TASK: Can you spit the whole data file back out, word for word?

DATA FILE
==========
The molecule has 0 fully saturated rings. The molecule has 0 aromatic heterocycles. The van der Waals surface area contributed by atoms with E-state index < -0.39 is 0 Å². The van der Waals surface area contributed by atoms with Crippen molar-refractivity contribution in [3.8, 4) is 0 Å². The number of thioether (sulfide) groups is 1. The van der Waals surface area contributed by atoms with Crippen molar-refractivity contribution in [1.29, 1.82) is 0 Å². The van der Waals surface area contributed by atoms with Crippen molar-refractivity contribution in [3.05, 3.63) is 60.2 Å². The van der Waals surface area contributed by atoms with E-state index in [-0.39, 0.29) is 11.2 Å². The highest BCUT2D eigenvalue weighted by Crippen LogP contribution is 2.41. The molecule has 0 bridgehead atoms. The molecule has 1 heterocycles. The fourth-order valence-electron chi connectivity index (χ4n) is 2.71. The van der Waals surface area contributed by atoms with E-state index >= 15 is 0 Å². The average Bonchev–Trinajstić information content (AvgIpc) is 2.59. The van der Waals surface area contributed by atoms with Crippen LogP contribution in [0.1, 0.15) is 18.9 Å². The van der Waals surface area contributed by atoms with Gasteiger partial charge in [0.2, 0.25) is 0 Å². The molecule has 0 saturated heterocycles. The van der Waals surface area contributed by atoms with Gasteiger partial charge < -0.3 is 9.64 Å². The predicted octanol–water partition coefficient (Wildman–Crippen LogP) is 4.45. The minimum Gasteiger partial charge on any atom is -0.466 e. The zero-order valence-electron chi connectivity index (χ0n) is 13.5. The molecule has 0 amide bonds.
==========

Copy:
The molecule has 0 fully saturated rings. The molecule has 0 aromatic heterocycles. The van der Waals surface area contributed by atoms with E-state index < -0.39 is 0 Å². The van der Waals surface area contributed by atoms with Crippen molar-refractivity contribution in [3.8, 4) is 0 Å². The number of thioether (sulfide) groups is 1. The van der Waals surface area contributed by atoms with Crippen molar-refractivity contribution in [1.29, 1.82) is 0 Å². The van der Waals surface area contributed by atoms with Crippen molar-refractivity contribution in [3.05, 3.63) is 60.2 Å². The van der Waals surface area contributed by atoms with E-state index in [-0.39, 0.29) is 11.2 Å². The highest BCUT2D eigenvalue weighted by Crippen LogP contribution is 2.41. The molecule has 0 bridgehead atoms. The molecule has 1 heterocycles. The fourth-order valence-electron chi connectivity index (χ4n) is 2.71. The van der Waals surface area contributed by atoms with E-state index >= 15 is 0 Å². The average Bonchev–Trinajstić information content (AvgIpc) is 2.59. The van der Waals surface area contributed by atoms with Crippen LogP contribution in [0.1, 0.15) is 18.9 Å². The van der Waals surface area contributed by atoms with Gasteiger partial charge in [0.2, 0.25) is 0 Å². The molecule has 0 saturated heterocycles. The van der Waals surface area contributed by atoms with Gasteiger partial charge < -0.3 is 9.64 Å². The predicted octanol–water partition coefficient (Wildman–Crippen LogP) is 4.45. The minimum Gasteiger partial charge on any atom is -0.466 e. The zero-order valence-electron chi connectivity index (χ0n) is 13.5. The molecule has 0 amide bonds.